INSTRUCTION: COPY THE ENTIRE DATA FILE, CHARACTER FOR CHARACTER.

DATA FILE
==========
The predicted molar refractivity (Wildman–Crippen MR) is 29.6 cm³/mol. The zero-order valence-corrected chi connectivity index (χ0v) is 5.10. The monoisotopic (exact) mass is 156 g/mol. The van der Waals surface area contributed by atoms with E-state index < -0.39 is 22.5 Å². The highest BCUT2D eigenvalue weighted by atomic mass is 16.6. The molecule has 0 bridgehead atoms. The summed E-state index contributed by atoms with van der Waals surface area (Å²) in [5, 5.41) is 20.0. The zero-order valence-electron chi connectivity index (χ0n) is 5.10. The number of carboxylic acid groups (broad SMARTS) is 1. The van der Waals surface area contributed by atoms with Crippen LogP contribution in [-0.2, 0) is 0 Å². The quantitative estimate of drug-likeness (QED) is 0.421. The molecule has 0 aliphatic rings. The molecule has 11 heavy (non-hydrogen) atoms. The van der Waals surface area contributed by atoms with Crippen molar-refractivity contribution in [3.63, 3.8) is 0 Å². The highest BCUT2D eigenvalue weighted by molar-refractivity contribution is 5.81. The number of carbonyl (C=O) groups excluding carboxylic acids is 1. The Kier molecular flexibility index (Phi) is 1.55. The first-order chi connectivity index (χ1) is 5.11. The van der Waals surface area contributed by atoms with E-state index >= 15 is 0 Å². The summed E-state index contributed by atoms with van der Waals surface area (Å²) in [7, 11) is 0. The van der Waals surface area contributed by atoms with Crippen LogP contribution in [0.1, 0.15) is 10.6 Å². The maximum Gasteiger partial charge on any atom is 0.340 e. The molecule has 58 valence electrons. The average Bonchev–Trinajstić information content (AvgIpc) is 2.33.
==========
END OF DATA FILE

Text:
The predicted molar refractivity (Wildman–Crippen MR) is 29.6 cm³/mol. The zero-order valence-corrected chi connectivity index (χ0v) is 5.10. The monoisotopic (exact) mass is 156 g/mol. The van der Waals surface area contributed by atoms with E-state index < -0.39 is 22.5 Å². The highest BCUT2D eigenvalue weighted by atomic mass is 16.6. The molecule has 0 bridgehead atoms. The summed E-state index contributed by atoms with van der Waals surface area (Å²) in [5, 5.41) is 20.0. The zero-order valence-electron chi connectivity index (χ0n) is 5.10. The number of carboxylic acid groups (broad SMARTS) is 1. The van der Waals surface area contributed by atoms with Crippen LogP contribution in [-0.2, 0) is 0 Å². The quantitative estimate of drug-likeness (QED) is 0.421. The molecule has 0 aliphatic rings. The molecule has 11 heavy (non-hydrogen) atoms. The van der Waals surface area contributed by atoms with Crippen molar-refractivity contribution in [3.63, 3.8) is 0 Å². The highest BCUT2D eigenvalue weighted by molar-refractivity contribution is 5.81. The number of carbonyl (C=O) groups excluding carboxylic acids is 1. The Kier molecular flexibility index (Phi) is 1.55. The first-order chi connectivity index (χ1) is 5.11. The van der Waals surface area contributed by atoms with E-state index >= 15 is 0 Å². The summed E-state index contributed by atoms with van der Waals surface area (Å²) in [7, 11) is 0. The van der Waals surface area contributed by atoms with Crippen LogP contribution in [0.1, 0.15) is 10.6 Å². The maximum Gasteiger partial charge on any atom is 0.340 e. The molecule has 58 valence electrons. The average Bonchev–Trinajstić information content (AvgIpc) is 2.33.